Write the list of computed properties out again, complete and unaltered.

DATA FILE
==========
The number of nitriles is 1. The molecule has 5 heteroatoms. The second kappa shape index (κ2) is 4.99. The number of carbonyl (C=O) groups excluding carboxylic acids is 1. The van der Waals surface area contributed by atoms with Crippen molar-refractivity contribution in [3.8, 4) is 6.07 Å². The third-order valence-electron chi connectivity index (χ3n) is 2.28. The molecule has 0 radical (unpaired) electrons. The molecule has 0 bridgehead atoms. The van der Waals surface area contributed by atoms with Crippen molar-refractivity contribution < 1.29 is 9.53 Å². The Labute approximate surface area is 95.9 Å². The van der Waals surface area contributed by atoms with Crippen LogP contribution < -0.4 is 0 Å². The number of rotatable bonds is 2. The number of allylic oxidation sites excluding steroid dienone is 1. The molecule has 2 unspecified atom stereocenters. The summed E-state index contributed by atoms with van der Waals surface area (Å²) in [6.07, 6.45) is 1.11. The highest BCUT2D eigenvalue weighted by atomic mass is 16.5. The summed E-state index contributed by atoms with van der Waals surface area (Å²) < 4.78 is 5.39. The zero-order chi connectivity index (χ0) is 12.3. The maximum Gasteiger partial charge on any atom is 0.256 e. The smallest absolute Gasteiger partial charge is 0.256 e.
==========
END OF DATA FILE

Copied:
The number of nitriles is 1. The molecule has 5 heteroatoms. The second kappa shape index (κ2) is 4.99. The number of carbonyl (C=O) groups excluding carboxylic acids is 1. The van der Waals surface area contributed by atoms with Crippen molar-refractivity contribution in [3.8, 4) is 6.07 Å². The third-order valence-electron chi connectivity index (χ3n) is 2.28. The molecule has 0 radical (unpaired) electrons. The molecule has 0 bridgehead atoms. The van der Waals surface area contributed by atoms with Crippen molar-refractivity contribution < 1.29 is 9.53 Å². The Labute approximate surface area is 95.9 Å². The van der Waals surface area contributed by atoms with Crippen LogP contribution < -0.4 is 0 Å². The number of rotatable bonds is 2. The number of allylic oxidation sites excluding steroid dienone is 1. The molecule has 2 unspecified atom stereocenters. The summed E-state index contributed by atoms with van der Waals surface area (Å²) in [6.07, 6.45) is 1.11. The highest BCUT2D eigenvalue weighted by atomic mass is 16.5. The summed E-state index contributed by atoms with van der Waals surface area (Å²) < 4.78 is 5.39. The zero-order chi connectivity index (χ0) is 12.3. The maximum Gasteiger partial charge on any atom is 0.256 e. The smallest absolute Gasteiger partial charge is 0.256 e.